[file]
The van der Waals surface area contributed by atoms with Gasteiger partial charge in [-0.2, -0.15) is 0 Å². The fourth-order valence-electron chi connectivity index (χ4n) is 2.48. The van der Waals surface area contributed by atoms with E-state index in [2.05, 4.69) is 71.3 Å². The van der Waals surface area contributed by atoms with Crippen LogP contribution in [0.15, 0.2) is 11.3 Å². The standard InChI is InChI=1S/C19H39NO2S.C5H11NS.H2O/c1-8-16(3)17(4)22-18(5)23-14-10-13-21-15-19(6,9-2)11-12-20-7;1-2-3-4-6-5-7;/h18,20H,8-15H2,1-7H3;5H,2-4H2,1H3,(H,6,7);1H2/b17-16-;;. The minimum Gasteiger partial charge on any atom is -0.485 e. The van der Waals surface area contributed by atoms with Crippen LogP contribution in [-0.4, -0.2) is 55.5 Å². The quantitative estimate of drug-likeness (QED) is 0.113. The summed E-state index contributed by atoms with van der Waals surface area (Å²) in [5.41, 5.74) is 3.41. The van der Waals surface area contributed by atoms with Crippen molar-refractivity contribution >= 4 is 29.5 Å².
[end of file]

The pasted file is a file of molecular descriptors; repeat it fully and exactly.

The van der Waals surface area contributed by atoms with Gasteiger partial charge in [-0.2, -0.15) is 0 Å². The fourth-order valence-electron chi connectivity index (χ4n) is 2.48. The van der Waals surface area contributed by atoms with E-state index in [2.05, 4.69) is 71.3 Å². The van der Waals surface area contributed by atoms with Crippen LogP contribution in [0.15, 0.2) is 11.3 Å². The standard InChI is InChI=1S/C19H39NO2S.C5H11NS.H2O/c1-8-16(3)17(4)22-18(5)23-14-10-13-21-15-19(6,9-2)11-12-20-7;1-2-3-4-6-5-7;/h18,20H,8-15H2,1-7H3;5H,2-4H2,1H3,(H,6,7);1H2/b17-16-;;. The minimum Gasteiger partial charge on any atom is -0.485 e. The van der Waals surface area contributed by atoms with Crippen LogP contribution in [-0.4, -0.2) is 55.5 Å². The quantitative estimate of drug-likeness (QED) is 0.113. The summed E-state index contributed by atoms with van der Waals surface area (Å²) in [5.41, 5.74) is 3.41. The van der Waals surface area contributed by atoms with Crippen molar-refractivity contribution >= 4 is 29.5 Å².